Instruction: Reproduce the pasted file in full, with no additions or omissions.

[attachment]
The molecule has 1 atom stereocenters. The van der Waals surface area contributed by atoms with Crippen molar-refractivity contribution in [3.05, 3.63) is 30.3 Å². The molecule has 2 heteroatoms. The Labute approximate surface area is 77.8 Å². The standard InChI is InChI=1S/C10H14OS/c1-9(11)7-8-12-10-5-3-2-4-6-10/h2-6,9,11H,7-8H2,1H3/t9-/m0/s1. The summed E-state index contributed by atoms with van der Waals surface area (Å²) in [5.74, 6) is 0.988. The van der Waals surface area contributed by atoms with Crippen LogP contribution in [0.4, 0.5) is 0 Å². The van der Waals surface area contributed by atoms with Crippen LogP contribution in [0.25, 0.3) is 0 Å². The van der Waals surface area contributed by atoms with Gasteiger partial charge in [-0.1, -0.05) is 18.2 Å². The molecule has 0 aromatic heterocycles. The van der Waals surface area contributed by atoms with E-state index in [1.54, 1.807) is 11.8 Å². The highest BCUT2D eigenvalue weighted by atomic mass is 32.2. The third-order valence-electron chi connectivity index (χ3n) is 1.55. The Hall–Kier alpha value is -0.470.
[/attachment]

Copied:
The molecule has 1 atom stereocenters. The van der Waals surface area contributed by atoms with Crippen molar-refractivity contribution in [3.05, 3.63) is 30.3 Å². The molecule has 2 heteroatoms. The Labute approximate surface area is 77.8 Å². The standard InChI is InChI=1S/C10H14OS/c1-9(11)7-8-12-10-5-3-2-4-6-10/h2-6,9,11H,7-8H2,1H3/t9-/m0/s1. The summed E-state index contributed by atoms with van der Waals surface area (Å²) in [5.74, 6) is 0.988. The van der Waals surface area contributed by atoms with Crippen LogP contribution in [0.4, 0.5) is 0 Å². The van der Waals surface area contributed by atoms with Crippen LogP contribution in [0.25, 0.3) is 0 Å². The van der Waals surface area contributed by atoms with Gasteiger partial charge in [-0.1, -0.05) is 18.2 Å². The molecule has 0 aromatic heterocycles. The van der Waals surface area contributed by atoms with E-state index in [1.54, 1.807) is 11.8 Å². The highest BCUT2D eigenvalue weighted by atomic mass is 32.2. The third-order valence-electron chi connectivity index (χ3n) is 1.55. The Hall–Kier alpha value is -0.470.